The world No.7 posted a statement on Instagram saying that he no longer wants to be represented by the management firm, which was co-founded by Roger Federer and his agent Tony Godsick. Zverev says part of his decision was because he wanted his family to take a greater role once again. Instead, he will be managed by his brother Misha, who is the captain of the German ATP Cup team, as well as Sergei Bubka.

“I have decided to go back to the roots and have my family help me with my coaching, as well as Mischa and Sergei Bubka with my management,” Zverev wrote.
“I want to thank TEAM8 for the great work and tremendous experience, but we both feel that it’s the right decision to have my family take on a bigger role once again.”

Zverev’s announcement comes less than two weeks after it was confirmed he will no longer be working with David Ferrer. A former world No.3 player who joined his camp last year. Ferrer confirmed that the ending of their partnership was on mutual terms and there was no conflict between the two. The Spaniard said his role as tournament director of the Barcelona Open and family commitments contributed towards his decision.

Last year the 23-year-old broke new territory in his career by reaching the final of the US Open which he lost in five sets to Dominic Thiem. Zverev also won two ATP titles in Cologne. However, his on-court success was overshadowed by events in his personal life. He has been accused of mental and physical abuse by his former girlfriend Olga Sharypova, which Zverev has denied. Meanwhile, it was revealed that another former partner of his is pregnant with his child.

Heading into the Australian Open, Zverev is likely to face more scrutiny over the domestic abuse allegations after it was confirmed that a new account from Sharypova will be published in the coming weeks. New York Times journalist and freelance writer Ben Rothenberg confirmed that a second interview will be released before the start of the Melbourne major. It is unknown as to what the interview will entail but there has been a prior reference to one ‘incident’ in China.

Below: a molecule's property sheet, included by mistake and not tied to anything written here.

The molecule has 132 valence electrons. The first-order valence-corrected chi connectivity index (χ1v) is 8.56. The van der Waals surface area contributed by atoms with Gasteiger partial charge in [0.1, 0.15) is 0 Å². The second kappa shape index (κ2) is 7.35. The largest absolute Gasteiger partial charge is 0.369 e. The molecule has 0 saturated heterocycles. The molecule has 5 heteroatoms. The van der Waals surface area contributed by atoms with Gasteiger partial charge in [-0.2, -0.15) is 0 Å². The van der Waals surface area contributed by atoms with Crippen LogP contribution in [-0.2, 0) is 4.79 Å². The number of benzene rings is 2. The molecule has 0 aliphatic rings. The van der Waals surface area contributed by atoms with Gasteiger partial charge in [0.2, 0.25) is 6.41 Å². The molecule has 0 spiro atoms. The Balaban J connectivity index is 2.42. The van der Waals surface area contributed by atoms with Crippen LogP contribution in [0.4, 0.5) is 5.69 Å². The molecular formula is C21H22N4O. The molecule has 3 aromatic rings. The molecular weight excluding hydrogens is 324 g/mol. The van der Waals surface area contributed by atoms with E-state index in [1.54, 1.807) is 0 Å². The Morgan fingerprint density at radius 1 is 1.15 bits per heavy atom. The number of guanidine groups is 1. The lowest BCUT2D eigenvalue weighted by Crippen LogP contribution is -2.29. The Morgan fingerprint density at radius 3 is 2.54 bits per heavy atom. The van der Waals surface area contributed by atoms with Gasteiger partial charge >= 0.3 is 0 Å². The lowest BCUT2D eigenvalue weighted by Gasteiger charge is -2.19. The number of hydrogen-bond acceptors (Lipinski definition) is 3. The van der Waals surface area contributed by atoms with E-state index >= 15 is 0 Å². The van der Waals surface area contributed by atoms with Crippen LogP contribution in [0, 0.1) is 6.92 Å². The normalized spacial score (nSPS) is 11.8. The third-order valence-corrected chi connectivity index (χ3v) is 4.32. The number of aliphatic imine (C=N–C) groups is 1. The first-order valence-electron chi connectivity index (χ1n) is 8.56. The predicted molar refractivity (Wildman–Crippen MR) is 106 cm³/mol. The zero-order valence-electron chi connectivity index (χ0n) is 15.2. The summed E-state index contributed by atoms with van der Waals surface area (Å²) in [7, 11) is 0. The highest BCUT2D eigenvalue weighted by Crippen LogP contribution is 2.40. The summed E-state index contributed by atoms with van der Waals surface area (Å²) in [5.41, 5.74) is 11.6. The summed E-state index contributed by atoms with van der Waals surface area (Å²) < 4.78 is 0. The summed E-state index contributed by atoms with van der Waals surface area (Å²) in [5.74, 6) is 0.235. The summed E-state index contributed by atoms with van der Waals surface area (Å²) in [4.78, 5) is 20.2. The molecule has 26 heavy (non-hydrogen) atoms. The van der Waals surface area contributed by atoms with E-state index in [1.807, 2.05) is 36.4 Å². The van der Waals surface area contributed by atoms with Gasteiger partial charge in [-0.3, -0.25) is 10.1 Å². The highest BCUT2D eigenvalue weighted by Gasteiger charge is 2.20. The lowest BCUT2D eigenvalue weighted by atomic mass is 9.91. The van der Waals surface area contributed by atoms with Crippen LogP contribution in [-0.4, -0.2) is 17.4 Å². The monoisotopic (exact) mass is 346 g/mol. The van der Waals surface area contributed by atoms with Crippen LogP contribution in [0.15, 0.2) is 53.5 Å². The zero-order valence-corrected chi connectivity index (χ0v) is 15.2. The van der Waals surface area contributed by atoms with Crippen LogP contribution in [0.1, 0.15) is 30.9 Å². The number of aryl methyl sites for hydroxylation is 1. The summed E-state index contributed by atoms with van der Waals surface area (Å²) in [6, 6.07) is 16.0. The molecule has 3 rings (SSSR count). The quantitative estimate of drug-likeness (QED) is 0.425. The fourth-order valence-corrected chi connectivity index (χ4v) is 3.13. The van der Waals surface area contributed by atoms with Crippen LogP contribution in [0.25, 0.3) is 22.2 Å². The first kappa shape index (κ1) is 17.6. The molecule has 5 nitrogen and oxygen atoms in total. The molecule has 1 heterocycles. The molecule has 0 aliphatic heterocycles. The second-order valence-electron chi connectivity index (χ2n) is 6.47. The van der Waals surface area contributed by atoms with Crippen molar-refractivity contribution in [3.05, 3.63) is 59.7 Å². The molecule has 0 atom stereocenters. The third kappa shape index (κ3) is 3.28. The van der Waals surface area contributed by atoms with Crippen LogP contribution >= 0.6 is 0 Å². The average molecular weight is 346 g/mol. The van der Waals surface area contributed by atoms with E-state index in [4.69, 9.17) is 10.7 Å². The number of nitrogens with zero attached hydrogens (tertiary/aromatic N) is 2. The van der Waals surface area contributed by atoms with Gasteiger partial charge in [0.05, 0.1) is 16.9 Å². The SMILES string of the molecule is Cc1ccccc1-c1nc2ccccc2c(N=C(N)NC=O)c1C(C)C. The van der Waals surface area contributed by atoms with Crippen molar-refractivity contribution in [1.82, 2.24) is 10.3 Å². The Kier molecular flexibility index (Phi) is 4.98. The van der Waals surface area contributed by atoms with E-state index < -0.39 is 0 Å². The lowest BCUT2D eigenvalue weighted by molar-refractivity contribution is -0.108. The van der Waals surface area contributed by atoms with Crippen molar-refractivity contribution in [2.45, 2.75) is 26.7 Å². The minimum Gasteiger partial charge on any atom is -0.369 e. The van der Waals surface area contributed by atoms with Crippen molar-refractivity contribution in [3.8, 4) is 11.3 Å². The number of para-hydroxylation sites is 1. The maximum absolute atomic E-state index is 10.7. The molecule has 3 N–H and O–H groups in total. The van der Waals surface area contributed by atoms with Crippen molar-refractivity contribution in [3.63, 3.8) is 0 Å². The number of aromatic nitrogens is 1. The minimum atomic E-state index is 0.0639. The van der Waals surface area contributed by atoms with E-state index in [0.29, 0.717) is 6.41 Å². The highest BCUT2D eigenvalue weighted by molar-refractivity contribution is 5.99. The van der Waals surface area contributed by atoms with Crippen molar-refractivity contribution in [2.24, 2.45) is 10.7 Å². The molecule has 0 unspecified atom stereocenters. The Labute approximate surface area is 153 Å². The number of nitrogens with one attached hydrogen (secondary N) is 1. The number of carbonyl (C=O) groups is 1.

Zverev’s Instagram statement in full

“What a year 2020 has been, for the whole world and for myself. I reached my first Grand Slam final without my parents and brother being court-side due to them contracting COVID-19. An almost 2 year long legal dispute with my former agent finally came to a successful resolution, so I have spent a lot of time thinking about my short and long term strategies going forward. For this reason and because of the ongoing worldwide restrictions, I have decided to go back to the roots and have my family help me with my coaching, as well as Mischa and Sergei Bubka with my management. I want to thank TEAM8 for the great work and tremendous experience, but we both feel that it’s the right decision to have my family take on a bigger role once again.”

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No Special Treatment For Andy Murray, Says Australian Government

The three-time Grand Slam champion still wants to travel to Melbourne later this month but will it be possible?

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Andy Murray must provide a negative COVID-19 test and no preferential treatment will be given to him if he attempts to play the Australian Open, according to a government minister.

 

The former world No.1 was set to travel to Australia later this week but is unable to after testing positive for the coronavirus. As a result, Murray is currently self-isolating in his London home and is therefore unable to start the mandatory 14-day quarantine period along with other players. Although he is hopeful to still travel to Melbourne at a later date.

Whether or not he will be allowed to do so in the coming weeks is unclear. In a statement Tennis Australia wished the three-time Grand Slam champion a ‘happy recovery’ but didn’t address the possibility that Murray can travel at a later date than his peers. It is understood that negotiations are currently ongoing with coach tournament director Craig Tiley.

“The Australian Open fans love Andy, and we know how much he loves competing here in Melbourne and how hard he’s worked for this opportunity,” a statement reads.